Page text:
A hunting we won't go...
Sunday-hunting advocates improbably failed two years ago when they attempted to get the usually pliable state Legislature to bend to their narrow interest. Lawmakers declined to lift the state's ban on most Sunday hunting.
Dissatisfied with the law of the land, Hunters United for Sunday Hunting went hunting for another approach and came up with the assertion that the ban violates the United States and Pennsylvania constitutions.
According to the hunters, the ban violates the Second Amendment right to bear arms, even though the ban does not preclude anyone from owning or using a gun on Sunday. They also contend that the hunting ban violates their right to freely practice religion, which would require a miraculous interpretation by the court to prevail.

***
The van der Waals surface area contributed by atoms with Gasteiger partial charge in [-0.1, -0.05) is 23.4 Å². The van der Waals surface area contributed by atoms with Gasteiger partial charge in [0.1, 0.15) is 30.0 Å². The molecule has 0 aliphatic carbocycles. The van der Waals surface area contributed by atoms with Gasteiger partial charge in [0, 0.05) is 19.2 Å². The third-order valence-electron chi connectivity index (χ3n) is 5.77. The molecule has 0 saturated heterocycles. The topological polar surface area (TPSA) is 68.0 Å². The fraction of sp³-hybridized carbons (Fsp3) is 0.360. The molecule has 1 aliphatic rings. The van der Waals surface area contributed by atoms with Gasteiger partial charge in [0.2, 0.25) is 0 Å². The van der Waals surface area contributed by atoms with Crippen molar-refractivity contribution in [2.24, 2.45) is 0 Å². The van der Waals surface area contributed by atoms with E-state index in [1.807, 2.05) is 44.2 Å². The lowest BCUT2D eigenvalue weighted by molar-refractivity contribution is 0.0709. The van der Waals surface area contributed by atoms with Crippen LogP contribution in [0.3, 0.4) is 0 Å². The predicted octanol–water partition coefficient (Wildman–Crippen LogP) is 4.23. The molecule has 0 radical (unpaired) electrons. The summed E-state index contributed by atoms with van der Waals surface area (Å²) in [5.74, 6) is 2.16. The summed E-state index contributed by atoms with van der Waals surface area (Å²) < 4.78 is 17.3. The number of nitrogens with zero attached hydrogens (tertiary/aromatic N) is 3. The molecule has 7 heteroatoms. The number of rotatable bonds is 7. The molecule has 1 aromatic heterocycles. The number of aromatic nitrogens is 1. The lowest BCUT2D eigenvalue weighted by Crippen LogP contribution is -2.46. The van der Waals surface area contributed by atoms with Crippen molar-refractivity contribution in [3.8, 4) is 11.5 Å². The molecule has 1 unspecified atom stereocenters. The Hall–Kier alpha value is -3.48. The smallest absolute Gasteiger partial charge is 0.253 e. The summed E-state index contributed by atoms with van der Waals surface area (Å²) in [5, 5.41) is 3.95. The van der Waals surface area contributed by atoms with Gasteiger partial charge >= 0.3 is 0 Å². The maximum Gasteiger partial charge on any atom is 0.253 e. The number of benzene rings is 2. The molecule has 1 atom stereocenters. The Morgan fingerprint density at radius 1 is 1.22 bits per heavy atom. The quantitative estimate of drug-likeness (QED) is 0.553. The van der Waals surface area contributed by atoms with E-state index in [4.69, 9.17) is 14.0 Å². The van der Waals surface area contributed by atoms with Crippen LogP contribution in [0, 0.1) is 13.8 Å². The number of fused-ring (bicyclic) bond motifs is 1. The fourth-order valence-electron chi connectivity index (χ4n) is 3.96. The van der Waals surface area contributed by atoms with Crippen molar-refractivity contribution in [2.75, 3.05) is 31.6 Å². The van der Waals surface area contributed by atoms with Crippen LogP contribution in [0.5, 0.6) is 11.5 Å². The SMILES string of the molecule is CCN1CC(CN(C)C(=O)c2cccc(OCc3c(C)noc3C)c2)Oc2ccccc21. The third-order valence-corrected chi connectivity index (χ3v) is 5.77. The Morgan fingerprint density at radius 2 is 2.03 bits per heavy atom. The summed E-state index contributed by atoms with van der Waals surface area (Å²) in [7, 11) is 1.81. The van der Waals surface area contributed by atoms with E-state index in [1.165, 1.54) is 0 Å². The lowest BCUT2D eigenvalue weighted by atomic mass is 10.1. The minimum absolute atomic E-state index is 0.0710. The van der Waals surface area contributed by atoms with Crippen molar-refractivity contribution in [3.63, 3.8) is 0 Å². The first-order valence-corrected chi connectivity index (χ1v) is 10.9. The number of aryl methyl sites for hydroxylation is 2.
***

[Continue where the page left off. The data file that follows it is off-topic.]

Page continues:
In defending the legislatively mandated ban, the state attorney general's office argued that the ban cannot be unconstitutional because there is no constitutional right to hunt, and that the appropriate venue for the debate over the appropriateness of Sunday hunting is the Legislature rather than a federal court.
"Their complaint presents an abstract question which amounts to a generalized grievance most appropriately addressed by the state Legislature, not a federal court," the state contended.
The real question is whether hunters alone or the people of Pennsylvania, through their elected representatives, get to determine the use of Penn's Woods. Those lands, except the private property on which hunters also may hunt, are the property of all Pennsylvanians.
Pennsylvania has a long hunting tradition and is one of the nation's most hunting-friendly states. But jurisdiction over Sunday hunting should remain with the Legislature.